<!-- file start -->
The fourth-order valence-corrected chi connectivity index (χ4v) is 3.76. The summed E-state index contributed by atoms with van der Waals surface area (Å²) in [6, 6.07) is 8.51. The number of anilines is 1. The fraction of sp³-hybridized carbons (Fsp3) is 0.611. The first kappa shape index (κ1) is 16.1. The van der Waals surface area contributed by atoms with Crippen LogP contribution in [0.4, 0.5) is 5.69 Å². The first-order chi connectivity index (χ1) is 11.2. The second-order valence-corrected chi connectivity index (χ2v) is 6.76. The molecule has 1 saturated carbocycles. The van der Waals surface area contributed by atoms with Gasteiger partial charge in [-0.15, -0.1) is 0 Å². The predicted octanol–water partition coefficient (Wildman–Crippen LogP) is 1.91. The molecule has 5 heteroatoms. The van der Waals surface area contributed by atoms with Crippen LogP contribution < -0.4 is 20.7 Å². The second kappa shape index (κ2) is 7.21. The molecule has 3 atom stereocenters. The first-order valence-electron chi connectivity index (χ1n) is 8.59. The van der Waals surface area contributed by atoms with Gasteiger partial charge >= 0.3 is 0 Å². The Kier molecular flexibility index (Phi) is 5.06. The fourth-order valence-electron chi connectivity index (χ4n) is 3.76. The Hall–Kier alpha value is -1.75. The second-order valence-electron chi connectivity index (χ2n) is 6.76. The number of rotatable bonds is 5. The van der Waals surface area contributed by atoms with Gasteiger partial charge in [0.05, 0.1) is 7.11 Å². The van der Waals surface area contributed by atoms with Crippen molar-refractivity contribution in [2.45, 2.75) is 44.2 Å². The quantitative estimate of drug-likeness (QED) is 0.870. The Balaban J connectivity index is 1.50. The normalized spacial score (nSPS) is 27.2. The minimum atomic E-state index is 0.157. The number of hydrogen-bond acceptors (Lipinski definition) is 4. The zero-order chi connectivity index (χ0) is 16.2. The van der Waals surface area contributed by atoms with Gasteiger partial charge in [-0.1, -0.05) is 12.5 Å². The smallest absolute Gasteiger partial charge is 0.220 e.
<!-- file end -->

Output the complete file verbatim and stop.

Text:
The fourth-order valence-corrected chi connectivity index (χ4v) is 3.76. The summed E-state index contributed by atoms with van der Waals surface area (Å²) in [6, 6.07) is 8.51. The number of anilines is 1. The fraction of sp³-hybridized carbons (Fsp3) is 0.611. The first kappa shape index (κ1) is 16.1. The van der Waals surface area contributed by atoms with Crippen LogP contribution in [0.4, 0.5) is 5.69 Å². The first-order chi connectivity index (χ1) is 11.2. The second-order valence-corrected chi connectivity index (χ2v) is 6.76. The molecule has 1 saturated carbocycles. The van der Waals surface area contributed by atoms with Gasteiger partial charge in [-0.15, -0.1) is 0 Å². The predicted octanol–water partition coefficient (Wildman–Crippen LogP) is 1.91. The molecule has 5 heteroatoms. The van der Waals surface area contributed by atoms with Crippen LogP contribution < -0.4 is 20.7 Å². The second kappa shape index (κ2) is 7.21. The molecule has 3 atom stereocenters. The first-order valence-electron chi connectivity index (χ1n) is 8.59. The van der Waals surface area contributed by atoms with Gasteiger partial charge >= 0.3 is 0 Å². The Kier molecular flexibility index (Phi) is 5.06. The fourth-order valence-electron chi connectivity index (χ4n) is 3.76. The Hall–Kier alpha value is -1.75. The second-order valence-electron chi connectivity index (χ2n) is 6.76. The number of rotatable bonds is 5. The van der Waals surface area contributed by atoms with Gasteiger partial charge in [0.05, 0.1) is 7.11 Å². The van der Waals surface area contributed by atoms with Crippen molar-refractivity contribution in [2.45, 2.75) is 44.2 Å². The quantitative estimate of drug-likeness (QED) is 0.870. The Balaban J connectivity index is 1.50. The normalized spacial score (nSPS) is 27.2. The minimum atomic E-state index is 0.157. The number of hydrogen-bond acceptors (Lipinski definition) is 4. The zero-order chi connectivity index (χ0) is 16.2. The van der Waals surface area contributed by atoms with Gasteiger partial charge in [-0.1, -0.05) is 12.5 Å². The smallest absolute Gasteiger partial charge is 0.220 e.